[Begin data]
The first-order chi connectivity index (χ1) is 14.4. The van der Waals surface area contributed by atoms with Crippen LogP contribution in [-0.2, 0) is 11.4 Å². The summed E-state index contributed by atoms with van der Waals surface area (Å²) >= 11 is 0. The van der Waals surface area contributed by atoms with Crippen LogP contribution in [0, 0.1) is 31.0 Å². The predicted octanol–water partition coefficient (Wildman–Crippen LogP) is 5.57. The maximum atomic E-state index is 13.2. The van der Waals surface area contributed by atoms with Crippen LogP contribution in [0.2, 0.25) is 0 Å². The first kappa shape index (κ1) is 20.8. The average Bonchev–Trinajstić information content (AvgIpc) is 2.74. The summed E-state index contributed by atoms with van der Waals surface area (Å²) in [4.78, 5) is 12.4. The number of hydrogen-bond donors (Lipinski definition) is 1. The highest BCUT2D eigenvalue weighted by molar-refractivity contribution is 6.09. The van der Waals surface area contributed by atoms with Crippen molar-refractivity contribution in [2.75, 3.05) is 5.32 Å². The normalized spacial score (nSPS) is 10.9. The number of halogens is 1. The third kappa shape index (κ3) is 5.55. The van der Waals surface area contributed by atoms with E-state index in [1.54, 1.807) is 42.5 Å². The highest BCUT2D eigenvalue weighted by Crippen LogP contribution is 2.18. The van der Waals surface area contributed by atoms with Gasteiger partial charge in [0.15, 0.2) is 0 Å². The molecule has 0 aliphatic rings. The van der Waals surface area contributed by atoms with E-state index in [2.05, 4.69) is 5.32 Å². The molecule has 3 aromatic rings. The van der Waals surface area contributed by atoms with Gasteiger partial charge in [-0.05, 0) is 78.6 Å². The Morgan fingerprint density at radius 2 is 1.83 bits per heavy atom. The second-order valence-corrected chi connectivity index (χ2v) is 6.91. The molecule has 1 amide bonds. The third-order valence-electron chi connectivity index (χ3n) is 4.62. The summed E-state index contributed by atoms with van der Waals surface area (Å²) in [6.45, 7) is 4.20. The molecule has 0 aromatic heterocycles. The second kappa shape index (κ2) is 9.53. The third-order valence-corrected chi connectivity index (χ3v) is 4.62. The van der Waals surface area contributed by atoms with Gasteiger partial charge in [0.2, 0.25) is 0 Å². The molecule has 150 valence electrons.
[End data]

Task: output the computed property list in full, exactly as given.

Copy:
The first-order chi connectivity index (χ1) is 14.4. The van der Waals surface area contributed by atoms with Crippen LogP contribution in [-0.2, 0) is 11.4 Å². The summed E-state index contributed by atoms with van der Waals surface area (Å²) >= 11 is 0. The van der Waals surface area contributed by atoms with Crippen LogP contribution in [0, 0.1) is 31.0 Å². The predicted octanol–water partition coefficient (Wildman–Crippen LogP) is 5.57. The maximum atomic E-state index is 13.2. The van der Waals surface area contributed by atoms with Crippen LogP contribution in [0.2, 0.25) is 0 Å². The first kappa shape index (κ1) is 20.8. The average Bonchev–Trinajstić information content (AvgIpc) is 2.74. The summed E-state index contributed by atoms with van der Waals surface area (Å²) in [4.78, 5) is 12.4. The number of hydrogen-bond donors (Lipinski definition) is 1. The highest BCUT2D eigenvalue weighted by molar-refractivity contribution is 6.09. The van der Waals surface area contributed by atoms with Crippen molar-refractivity contribution in [2.75, 3.05) is 5.32 Å². The normalized spacial score (nSPS) is 10.9. The number of halogens is 1. The third kappa shape index (κ3) is 5.55. The van der Waals surface area contributed by atoms with E-state index in [1.54, 1.807) is 42.5 Å². The highest BCUT2D eigenvalue weighted by Crippen LogP contribution is 2.18. The van der Waals surface area contributed by atoms with Gasteiger partial charge in [0.15, 0.2) is 0 Å². The molecule has 0 aliphatic rings. The van der Waals surface area contributed by atoms with E-state index in [2.05, 4.69) is 5.32 Å². The molecule has 3 aromatic rings. The van der Waals surface area contributed by atoms with Gasteiger partial charge in [-0.05, 0) is 78.6 Å². The Morgan fingerprint density at radius 2 is 1.83 bits per heavy atom. The second-order valence-corrected chi connectivity index (χ2v) is 6.91. The molecule has 1 amide bonds. The third-order valence-electron chi connectivity index (χ3n) is 4.62. The summed E-state index contributed by atoms with van der Waals surface area (Å²) in [6.45, 7) is 4.20. The molecule has 0 aromatic heterocycles. The second kappa shape index (κ2) is 9.53. The third-order valence-corrected chi connectivity index (χ3v) is 4.62. The van der Waals surface area contributed by atoms with Gasteiger partial charge in [0.2, 0.25) is 0 Å². The molecule has 150 valence electrons.